Study Finds 15 Proteins Newly Linked to Dementia Risk (Neuroscience)

A study by an international research group co-led by UCL researchers has identified 15 novel biomarkers that are linked to late-onset dementias.

These biomarkers are proteins, which predict cognitive decline and subsequent increased risk of dementia already 20 years before the disease onset.

The proteins are related to immune system dysfunction, blood-brain-barrier dysfunction, vascular (blood vessel) pathologies, and central insulin resistance. Six of these proteins can be modified with currently available medications prescribed for conditions other than dementia. 

Lead author Dr Joni Lindbohm (UCL Epidemiology & Public Health and University of Helsinki) said: “These findings provide novel avenues for further studies to examine whether drugs targeting these proteins could prevent or delay the development of dementia.”

The results of the study have been published in the Alzheimer’s & Dementia: The Journal of the Alzheimer’s Association.

Amyloid beta and tau proteins have dominated pathophysiological research on what causes dementia, but to date prevention and treatment trials targeting these biomarkers have been unsuccessful. This has motivated researchers to search for other potential mechanisms that could predispose to dementia. Recent development of scalable platforms has made it possible to analyse a wide range of circulating proteins, which may reveal novel biological processes linked to dementias.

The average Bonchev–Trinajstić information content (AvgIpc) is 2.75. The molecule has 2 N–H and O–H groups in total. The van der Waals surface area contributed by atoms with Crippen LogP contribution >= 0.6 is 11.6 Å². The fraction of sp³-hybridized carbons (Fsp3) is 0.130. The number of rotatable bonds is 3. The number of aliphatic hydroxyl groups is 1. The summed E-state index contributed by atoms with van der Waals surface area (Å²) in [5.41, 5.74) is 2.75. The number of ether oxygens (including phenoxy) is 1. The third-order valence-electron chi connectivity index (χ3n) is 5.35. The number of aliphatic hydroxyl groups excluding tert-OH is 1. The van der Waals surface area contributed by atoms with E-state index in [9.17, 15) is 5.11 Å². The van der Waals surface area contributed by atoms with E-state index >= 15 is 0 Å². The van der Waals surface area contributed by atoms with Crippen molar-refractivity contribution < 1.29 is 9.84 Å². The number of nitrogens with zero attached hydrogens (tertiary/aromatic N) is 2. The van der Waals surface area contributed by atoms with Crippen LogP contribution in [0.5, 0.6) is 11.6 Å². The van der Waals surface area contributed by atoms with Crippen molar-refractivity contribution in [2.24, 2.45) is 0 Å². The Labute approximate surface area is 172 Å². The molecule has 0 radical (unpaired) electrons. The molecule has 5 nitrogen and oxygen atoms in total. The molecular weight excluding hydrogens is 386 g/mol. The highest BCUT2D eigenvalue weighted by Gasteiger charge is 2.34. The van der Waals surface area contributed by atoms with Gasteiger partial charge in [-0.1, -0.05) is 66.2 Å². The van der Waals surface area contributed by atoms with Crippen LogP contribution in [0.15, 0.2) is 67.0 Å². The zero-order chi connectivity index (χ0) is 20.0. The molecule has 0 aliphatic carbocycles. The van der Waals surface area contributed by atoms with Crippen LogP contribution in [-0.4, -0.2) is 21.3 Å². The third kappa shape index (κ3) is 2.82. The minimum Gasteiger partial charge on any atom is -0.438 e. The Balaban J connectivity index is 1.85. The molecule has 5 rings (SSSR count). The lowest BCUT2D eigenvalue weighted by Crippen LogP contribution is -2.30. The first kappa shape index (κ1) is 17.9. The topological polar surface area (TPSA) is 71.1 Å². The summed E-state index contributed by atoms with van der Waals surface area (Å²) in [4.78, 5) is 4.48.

In this study the authors were able to analyse proteins with a novel large-scale protein panel from stored blood samples of the UK-based Whitehall II and US-based Atherosclerosis Risk in Communities (ARIC) studies collected 20 years ago. Using a panel of 5,000 proteins measured from plasma, the researchers identified proteins that predicted cognitive decline in five-yearly screenings and subsequent onset of clinical dementia. The 15 proteins predicted dementia in both the UK and US cohorts.

Senior author and Director of the Whitehall II study, Professor Mika Kivimäki (UCL Epidemiology & Public Health) said: “This new study is the first step in our five-year Wellcome Trust funded research programme. We will next examine whether the identified proteins have a causal association with dementia, and whether they are likely to be modifiable, and druggable.”

The ultimate aim of the research programme is to identify novel drug targets for dementia prevention.

The international team, involving academics from the UCL faculties of Population Health Sciences and Brain Sciences, included scientists from the UK, Finland, Sweden, US, and France.

Links

Images

  • The two brain proteins previously known to play major roles in dementia diseases: beta-amyloid plaques (seen in brown) and tau (seen in blue) in the brain. Credit: National Institute on Aging, NIH, on Flickr

Provided by UCL

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